More basic amines (primary, secondary) have more pronounced accumulation within cell than less-basic amines (such as N-sunstituted morpholines). Adding amine side-chain to a molecule can also cause lowered selectivity and unexpected organ toxicity. Quartenary ammoniums tend to produce particularly nasty side-effects and should be avoided. Tertiary amines are metabolised by oxidative dealkylation quickly. (Putting fluorine or oxygen beta to amine can suppress the oxidative metabolism and at the same time lower the amine basicity.) Strongly basic molecules have typically very high volume of distribution – which means that due to partition of the compound deep into tissue the dosing has to be increased to achieve decent concentration in the blood – but at the same time the high volume distribution prolongs the half-life of the compound, even if the compound has rather high clearance due to rapid metabolism.
6. Amidines and guanidines are frustrating
It is easy to get an active compound with amidine but it is hard to get it orally active afterwards. Doing chemistry with amidine in the molecule is not fun either. Other not-so-druggable functional groups are hydroxamic acids, aldehydes, thiols, reactive halogens. Nitro groups are a liability but they are not as bad as many people think - though you may want to try to replace a nitro group in the end.
7. Test CYPs
Basic heterocycles and polyaromatic compounds have problem with inhibition or induction of cytochomes. This is undesirable because of the drug-drug interaction liabilities. It is important to test for CYPs inhibition relatively early in the project, especially if the molecule has troublesome pieces like 4-monosubstituted pyridine, 5-azaindole, 1,2,4-triazole, N-monosubstituted imidazole, etc.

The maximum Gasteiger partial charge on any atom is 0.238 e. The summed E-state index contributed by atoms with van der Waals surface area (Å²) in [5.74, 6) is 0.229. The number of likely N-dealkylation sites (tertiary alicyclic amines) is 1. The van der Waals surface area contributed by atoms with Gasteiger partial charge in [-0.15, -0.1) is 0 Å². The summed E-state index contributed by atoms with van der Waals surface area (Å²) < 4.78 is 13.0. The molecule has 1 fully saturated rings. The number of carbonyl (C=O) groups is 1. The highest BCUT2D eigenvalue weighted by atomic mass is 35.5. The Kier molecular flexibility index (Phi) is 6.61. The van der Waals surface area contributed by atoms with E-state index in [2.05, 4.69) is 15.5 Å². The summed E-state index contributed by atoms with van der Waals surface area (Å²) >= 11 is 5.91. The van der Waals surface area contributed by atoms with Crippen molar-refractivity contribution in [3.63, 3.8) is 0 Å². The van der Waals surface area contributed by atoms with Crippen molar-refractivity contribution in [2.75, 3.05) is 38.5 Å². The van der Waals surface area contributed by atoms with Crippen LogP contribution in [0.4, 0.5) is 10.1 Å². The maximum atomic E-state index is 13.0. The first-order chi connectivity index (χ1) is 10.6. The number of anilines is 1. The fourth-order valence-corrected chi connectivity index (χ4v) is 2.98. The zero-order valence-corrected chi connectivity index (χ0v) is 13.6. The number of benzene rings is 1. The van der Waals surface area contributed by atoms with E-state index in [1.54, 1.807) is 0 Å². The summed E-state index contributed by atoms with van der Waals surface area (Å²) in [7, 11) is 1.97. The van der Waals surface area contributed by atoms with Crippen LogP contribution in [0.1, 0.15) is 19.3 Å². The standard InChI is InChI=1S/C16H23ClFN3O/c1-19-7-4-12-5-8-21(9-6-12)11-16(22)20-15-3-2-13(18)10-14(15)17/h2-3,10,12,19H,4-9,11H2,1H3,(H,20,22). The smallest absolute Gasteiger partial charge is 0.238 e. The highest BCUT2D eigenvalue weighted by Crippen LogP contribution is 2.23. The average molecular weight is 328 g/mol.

8. Do not trust docking, do crystallography early.
Docking can provide some idea in absence of a real information (co-crystal X-ray structure) but most of time the docking amounts to a wishful thinking in front of the monitor. A co-crystal (or at least soaked-crystal) X-ray crystallographic data can be very illuminating. Use the crystallography as a source of ideas but don’t let it rule your design; X-ray data does not address electronic and entropic effects well, and it over-emphasizes hydrogen bonds and steric factors; you may easily get sidetracked by focusing on marginal interactions while overlooking some other important effects. Over-reliance on X-ray in finding additional interactions usually produces ugly compounds that have lots of floppy polar appendages and are hard to make.
9. Get cell-based assay as early as possible to guide your project.
Biochemical data tels you about hidden potential of your compound but cell-based activity is the real thing. You don’t have a real lead compound until you can make it work in cell. Usualy everything that works in cell works also in biochemical assay but this is not true in the opposite direction - things will or won’t work in cell for mysterious reasons and only persistence and patience sometimes helps to find the cell-active version of your molecule. Once you got a decent activity (say, 100nM in biochemical assay) it is important to have cell-based assay as the primary screen; it makes no sense to overoptimise on biochemical assay alone because without cell-based assay you will likely stray in wrong direction.